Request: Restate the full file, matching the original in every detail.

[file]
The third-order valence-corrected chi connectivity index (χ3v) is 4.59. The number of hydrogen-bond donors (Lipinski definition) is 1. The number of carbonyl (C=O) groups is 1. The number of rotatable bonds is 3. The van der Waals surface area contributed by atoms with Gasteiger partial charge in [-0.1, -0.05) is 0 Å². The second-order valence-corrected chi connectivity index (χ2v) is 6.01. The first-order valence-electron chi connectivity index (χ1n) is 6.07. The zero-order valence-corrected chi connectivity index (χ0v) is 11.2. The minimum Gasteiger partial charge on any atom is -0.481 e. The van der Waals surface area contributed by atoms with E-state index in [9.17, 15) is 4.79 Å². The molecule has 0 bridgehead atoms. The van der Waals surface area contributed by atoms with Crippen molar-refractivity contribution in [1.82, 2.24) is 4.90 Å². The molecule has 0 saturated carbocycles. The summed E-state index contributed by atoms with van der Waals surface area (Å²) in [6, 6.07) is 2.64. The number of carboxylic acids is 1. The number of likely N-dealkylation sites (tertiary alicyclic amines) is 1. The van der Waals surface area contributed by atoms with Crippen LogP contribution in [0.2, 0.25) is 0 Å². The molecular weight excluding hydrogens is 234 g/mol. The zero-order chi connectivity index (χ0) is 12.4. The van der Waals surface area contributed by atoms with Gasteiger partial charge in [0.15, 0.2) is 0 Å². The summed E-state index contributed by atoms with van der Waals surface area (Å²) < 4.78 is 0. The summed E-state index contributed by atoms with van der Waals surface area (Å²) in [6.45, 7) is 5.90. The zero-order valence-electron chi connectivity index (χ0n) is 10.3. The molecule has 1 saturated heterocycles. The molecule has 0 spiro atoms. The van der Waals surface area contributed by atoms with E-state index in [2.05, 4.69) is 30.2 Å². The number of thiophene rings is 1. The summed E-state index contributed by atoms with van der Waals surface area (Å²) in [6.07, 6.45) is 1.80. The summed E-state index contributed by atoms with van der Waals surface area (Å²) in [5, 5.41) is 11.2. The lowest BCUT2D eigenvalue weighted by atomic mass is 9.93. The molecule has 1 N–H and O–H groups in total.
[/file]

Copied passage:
The third-order valence-corrected chi connectivity index (χ3v) is 4.59. The number of hydrogen-bond donors (Lipinski definition) is 1. The number of carbonyl (C=O) groups is 1. The number of rotatable bonds is 3. The van der Waals surface area contributed by atoms with Gasteiger partial charge in [-0.1, -0.05) is 0 Å². The second-order valence-corrected chi connectivity index (χ2v) is 6.01. The first-order valence-electron chi connectivity index (χ1n) is 6.07. The zero-order valence-corrected chi connectivity index (χ0v) is 11.2. The minimum Gasteiger partial charge on any atom is -0.481 e. The van der Waals surface area contributed by atoms with E-state index in [9.17, 15) is 4.79 Å². The molecule has 0 bridgehead atoms. The van der Waals surface area contributed by atoms with Crippen molar-refractivity contribution in [1.82, 2.24) is 4.90 Å². The molecule has 0 saturated carbocycles. The summed E-state index contributed by atoms with van der Waals surface area (Å²) in [6, 6.07) is 2.64. The number of carboxylic acids is 1. The number of likely N-dealkylation sites (tertiary alicyclic amines) is 1. The van der Waals surface area contributed by atoms with Crippen LogP contribution in [0.2, 0.25) is 0 Å². The molecular weight excluding hydrogens is 234 g/mol. The zero-order chi connectivity index (χ0) is 12.4. The van der Waals surface area contributed by atoms with Gasteiger partial charge in [0.15, 0.2) is 0 Å². The summed E-state index contributed by atoms with van der Waals surface area (Å²) < 4.78 is 0. The summed E-state index contributed by atoms with van der Waals surface area (Å²) in [6.45, 7) is 5.90. The zero-order valence-electron chi connectivity index (χ0n) is 10.3. The molecule has 1 saturated heterocycles. The molecule has 0 spiro atoms. The van der Waals surface area contributed by atoms with E-state index in [2.05, 4.69) is 30.2 Å². The number of thiophene rings is 1. The summed E-state index contributed by atoms with van der Waals surface area (Å²) in [6.07, 6.45) is 1.80. The summed E-state index contributed by atoms with van der Waals surface area (Å²) in [5, 5.41) is 11.2. The lowest BCUT2D eigenvalue weighted by atomic mass is 9.93. The molecule has 1 N–H and O–H groups in total.